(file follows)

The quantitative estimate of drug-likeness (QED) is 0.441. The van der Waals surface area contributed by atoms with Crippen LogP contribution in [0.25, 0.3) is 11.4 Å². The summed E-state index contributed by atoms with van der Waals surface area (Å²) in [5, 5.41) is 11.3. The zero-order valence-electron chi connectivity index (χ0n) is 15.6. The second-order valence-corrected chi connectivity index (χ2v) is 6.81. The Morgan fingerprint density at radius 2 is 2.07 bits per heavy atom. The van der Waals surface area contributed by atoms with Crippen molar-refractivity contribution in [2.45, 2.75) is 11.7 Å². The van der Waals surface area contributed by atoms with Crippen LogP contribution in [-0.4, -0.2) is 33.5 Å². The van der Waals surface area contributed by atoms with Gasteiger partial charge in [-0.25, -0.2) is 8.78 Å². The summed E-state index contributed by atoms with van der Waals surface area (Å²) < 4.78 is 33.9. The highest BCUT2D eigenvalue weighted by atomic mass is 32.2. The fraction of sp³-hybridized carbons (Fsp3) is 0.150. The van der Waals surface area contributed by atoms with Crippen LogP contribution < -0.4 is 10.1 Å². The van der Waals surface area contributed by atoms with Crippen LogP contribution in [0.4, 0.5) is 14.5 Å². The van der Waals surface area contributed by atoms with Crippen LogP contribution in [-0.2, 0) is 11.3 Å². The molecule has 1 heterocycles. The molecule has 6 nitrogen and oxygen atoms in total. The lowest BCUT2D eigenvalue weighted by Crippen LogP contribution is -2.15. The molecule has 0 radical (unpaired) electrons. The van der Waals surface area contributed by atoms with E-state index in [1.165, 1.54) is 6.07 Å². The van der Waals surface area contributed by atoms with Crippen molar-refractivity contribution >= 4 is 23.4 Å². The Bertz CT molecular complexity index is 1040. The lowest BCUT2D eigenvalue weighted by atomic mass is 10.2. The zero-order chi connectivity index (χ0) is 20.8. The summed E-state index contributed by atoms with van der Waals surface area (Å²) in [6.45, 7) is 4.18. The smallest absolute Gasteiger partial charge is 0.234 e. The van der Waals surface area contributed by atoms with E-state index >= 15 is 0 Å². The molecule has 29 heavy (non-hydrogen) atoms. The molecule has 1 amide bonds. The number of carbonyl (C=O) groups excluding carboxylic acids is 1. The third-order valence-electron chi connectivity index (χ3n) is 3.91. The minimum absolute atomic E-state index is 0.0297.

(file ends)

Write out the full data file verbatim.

The quantitative estimate of drug-likeness (QED) is 0.441. The van der Waals surface area contributed by atoms with Crippen LogP contribution in [0.25, 0.3) is 11.4 Å². The summed E-state index contributed by atoms with van der Waals surface area (Å²) in [5, 5.41) is 11.3. The zero-order valence-electron chi connectivity index (χ0n) is 15.6. The second-order valence-corrected chi connectivity index (χ2v) is 6.81. The Morgan fingerprint density at radius 2 is 2.07 bits per heavy atom. The van der Waals surface area contributed by atoms with Crippen molar-refractivity contribution in [2.45, 2.75) is 11.7 Å². The van der Waals surface area contributed by atoms with Crippen LogP contribution in [-0.4, -0.2) is 33.5 Å². The van der Waals surface area contributed by atoms with Gasteiger partial charge in [-0.25, -0.2) is 8.78 Å². The summed E-state index contributed by atoms with van der Waals surface area (Å²) < 4.78 is 33.9. The highest BCUT2D eigenvalue weighted by atomic mass is 32.2. The fraction of sp³-hybridized carbons (Fsp3) is 0.150. The van der Waals surface area contributed by atoms with Crippen LogP contribution < -0.4 is 10.1 Å². The van der Waals surface area contributed by atoms with Crippen LogP contribution in [0.4, 0.5) is 14.5 Å². The van der Waals surface area contributed by atoms with Crippen LogP contribution in [-0.2, 0) is 11.3 Å². The molecule has 1 heterocycles. The molecule has 6 nitrogen and oxygen atoms in total. The lowest BCUT2D eigenvalue weighted by Crippen LogP contribution is -2.15. The molecule has 0 radical (unpaired) electrons. The van der Waals surface area contributed by atoms with E-state index in [1.165, 1.54) is 6.07 Å². The van der Waals surface area contributed by atoms with Crippen molar-refractivity contribution >= 4 is 23.4 Å². The Bertz CT molecular complexity index is 1040. The lowest BCUT2D eigenvalue weighted by atomic mass is 10.2. The zero-order chi connectivity index (χ0) is 20.8. The summed E-state index contributed by atoms with van der Waals surface area (Å²) in [6.45, 7) is 4.18. The smallest absolute Gasteiger partial charge is 0.234 e. The van der Waals surface area contributed by atoms with E-state index >= 15 is 0 Å². The molecule has 29 heavy (non-hydrogen) atoms. The molecule has 1 amide bonds. The number of carbonyl (C=O) groups excluding carboxylic acids is 1. The third-order valence-electron chi connectivity index (χ3n) is 3.91. The minimum absolute atomic E-state index is 0.0297.